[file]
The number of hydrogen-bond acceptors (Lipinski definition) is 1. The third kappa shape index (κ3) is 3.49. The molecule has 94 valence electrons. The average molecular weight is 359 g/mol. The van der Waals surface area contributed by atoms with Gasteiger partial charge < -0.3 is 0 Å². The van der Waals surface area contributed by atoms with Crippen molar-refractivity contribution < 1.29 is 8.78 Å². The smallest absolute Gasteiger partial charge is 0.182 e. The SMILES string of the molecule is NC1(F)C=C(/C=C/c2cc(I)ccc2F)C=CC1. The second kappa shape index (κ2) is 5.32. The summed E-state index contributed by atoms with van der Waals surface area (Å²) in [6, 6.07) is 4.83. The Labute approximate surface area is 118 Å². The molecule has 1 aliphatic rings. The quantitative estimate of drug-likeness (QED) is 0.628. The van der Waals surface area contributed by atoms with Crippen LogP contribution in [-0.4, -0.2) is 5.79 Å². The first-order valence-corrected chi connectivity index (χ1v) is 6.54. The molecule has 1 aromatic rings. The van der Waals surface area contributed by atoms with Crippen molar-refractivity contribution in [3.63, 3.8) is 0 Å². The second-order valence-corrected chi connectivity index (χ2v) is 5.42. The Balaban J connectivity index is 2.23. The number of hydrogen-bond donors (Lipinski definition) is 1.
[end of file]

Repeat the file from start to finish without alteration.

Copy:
The number of hydrogen-bond acceptors (Lipinski definition) is 1. The third kappa shape index (κ3) is 3.49. The molecule has 94 valence electrons. The average molecular weight is 359 g/mol. The van der Waals surface area contributed by atoms with Gasteiger partial charge < -0.3 is 0 Å². The van der Waals surface area contributed by atoms with Crippen molar-refractivity contribution < 1.29 is 8.78 Å². The smallest absolute Gasteiger partial charge is 0.182 e. The SMILES string of the molecule is NC1(F)C=C(/C=C/c2cc(I)ccc2F)C=CC1. The second kappa shape index (κ2) is 5.32. The summed E-state index contributed by atoms with van der Waals surface area (Å²) in [6, 6.07) is 4.83. The Labute approximate surface area is 118 Å². The molecule has 1 aliphatic rings. The quantitative estimate of drug-likeness (QED) is 0.628. The van der Waals surface area contributed by atoms with Crippen LogP contribution in [-0.4, -0.2) is 5.79 Å². The first-order valence-corrected chi connectivity index (χ1v) is 6.54. The molecule has 1 aromatic rings. The van der Waals surface area contributed by atoms with Crippen molar-refractivity contribution in [3.63, 3.8) is 0 Å². The second-order valence-corrected chi connectivity index (χ2v) is 5.42. The Balaban J connectivity index is 2.23. The number of hydrogen-bond donors (Lipinski definition) is 1.